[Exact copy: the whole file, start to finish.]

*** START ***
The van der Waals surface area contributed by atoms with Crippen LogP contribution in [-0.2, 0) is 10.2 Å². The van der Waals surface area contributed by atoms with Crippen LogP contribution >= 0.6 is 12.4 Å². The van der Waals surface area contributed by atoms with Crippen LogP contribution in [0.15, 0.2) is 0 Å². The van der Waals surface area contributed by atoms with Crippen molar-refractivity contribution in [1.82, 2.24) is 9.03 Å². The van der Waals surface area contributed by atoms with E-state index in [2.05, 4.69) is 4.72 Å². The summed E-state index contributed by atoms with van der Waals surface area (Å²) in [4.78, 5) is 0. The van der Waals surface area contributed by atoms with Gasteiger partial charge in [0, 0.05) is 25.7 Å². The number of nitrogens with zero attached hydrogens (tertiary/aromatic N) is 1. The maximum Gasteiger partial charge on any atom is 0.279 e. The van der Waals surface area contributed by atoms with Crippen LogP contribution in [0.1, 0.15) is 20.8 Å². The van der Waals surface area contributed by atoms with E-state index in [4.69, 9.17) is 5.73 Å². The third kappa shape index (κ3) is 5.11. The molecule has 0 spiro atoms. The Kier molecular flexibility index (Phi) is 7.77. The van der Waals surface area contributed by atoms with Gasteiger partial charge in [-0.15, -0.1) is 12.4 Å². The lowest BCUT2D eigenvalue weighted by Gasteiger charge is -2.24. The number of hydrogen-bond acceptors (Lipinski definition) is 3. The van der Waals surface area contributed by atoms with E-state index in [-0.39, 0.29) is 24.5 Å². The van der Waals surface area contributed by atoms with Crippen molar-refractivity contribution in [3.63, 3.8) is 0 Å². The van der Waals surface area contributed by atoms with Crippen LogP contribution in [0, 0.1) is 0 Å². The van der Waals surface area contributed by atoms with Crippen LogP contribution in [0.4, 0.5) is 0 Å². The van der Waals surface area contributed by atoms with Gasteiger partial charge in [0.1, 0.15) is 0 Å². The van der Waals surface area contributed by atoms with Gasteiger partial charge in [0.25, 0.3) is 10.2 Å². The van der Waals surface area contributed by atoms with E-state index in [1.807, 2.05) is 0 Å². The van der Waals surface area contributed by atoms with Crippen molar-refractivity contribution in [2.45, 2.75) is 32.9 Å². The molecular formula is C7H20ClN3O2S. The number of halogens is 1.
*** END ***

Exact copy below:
The van der Waals surface area contributed by atoms with Crippen LogP contribution in [-0.2, 0) is 10.2 Å². The van der Waals surface area contributed by atoms with Crippen LogP contribution >= 0.6 is 12.4 Å². The van der Waals surface area contributed by atoms with Crippen LogP contribution in [0.15, 0.2) is 0 Å². The van der Waals surface area contributed by atoms with Crippen molar-refractivity contribution in [1.82, 2.24) is 9.03 Å². The van der Waals surface area contributed by atoms with E-state index in [2.05, 4.69) is 4.72 Å². The summed E-state index contributed by atoms with van der Waals surface area (Å²) in [4.78, 5) is 0. The van der Waals surface area contributed by atoms with Gasteiger partial charge in [0, 0.05) is 25.7 Å². The number of nitrogens with zero attached hydrogens (tertiary/aromatic N) is 1. The maximum Gasteiger partial charge on any atom is 0.279 e. The van der Waals surface area contributed by atoms with Crippen LogP contribution in [0.1, 0.15) is 20.8 Å². The van der Waals surface area contributed by atoms with E-state index in [4.69, 9.17) is 5.73 Å². The third kappa shape index (κ3) is 5.11. The molecule has 0 spiro atoms. The Kier molecular flexibility index (Phi) is 7.77. The van der Waals surface area contributed by atoms with Gasteiger partial charge in [-0.15, -0.1) is 12.4 Å². The lowest BCUT2D eigenvalue weighted by Gasteiger charge is -2.24. The number of hydrogen-bond acceptors (Lipinski definition) is 3. The van der Waals surface area contributed by atoms with E-state index in [-0.39, 0.29) is 24.5 Å². The van der Waals surface area contributed by atoms with Crippen molar-refractivity contribution in [3.63, 3.8) is 0 Å². The van der Waals surface area contributed by atoms with Crippen LogP contribution in [0, 0.1) is 0 Å². The van der Waals surface area contributed by atoms with Crippen LogP contribution in [0.4, 0.5) is 0 Å². The van der Waals surface area contributed by atoms with Gasteiger partial charge in [0.1, 0.15) is 0 Å². The van der Waals surface area contributed by atoms with Gasteiger partial charge in [0.25, 0.3) is 10.2 Å². The van der Waals surface area contributed by atoms with E-state index in [1.807, 2.05) is 0 Å². The van der Waals surface area contributed by atoms with Crippen molar-refractivity contribution in [2.45, 2.75) is 32.9 Å². The molecular formula is C7H20ClN3O2S. The number of halogens is 1.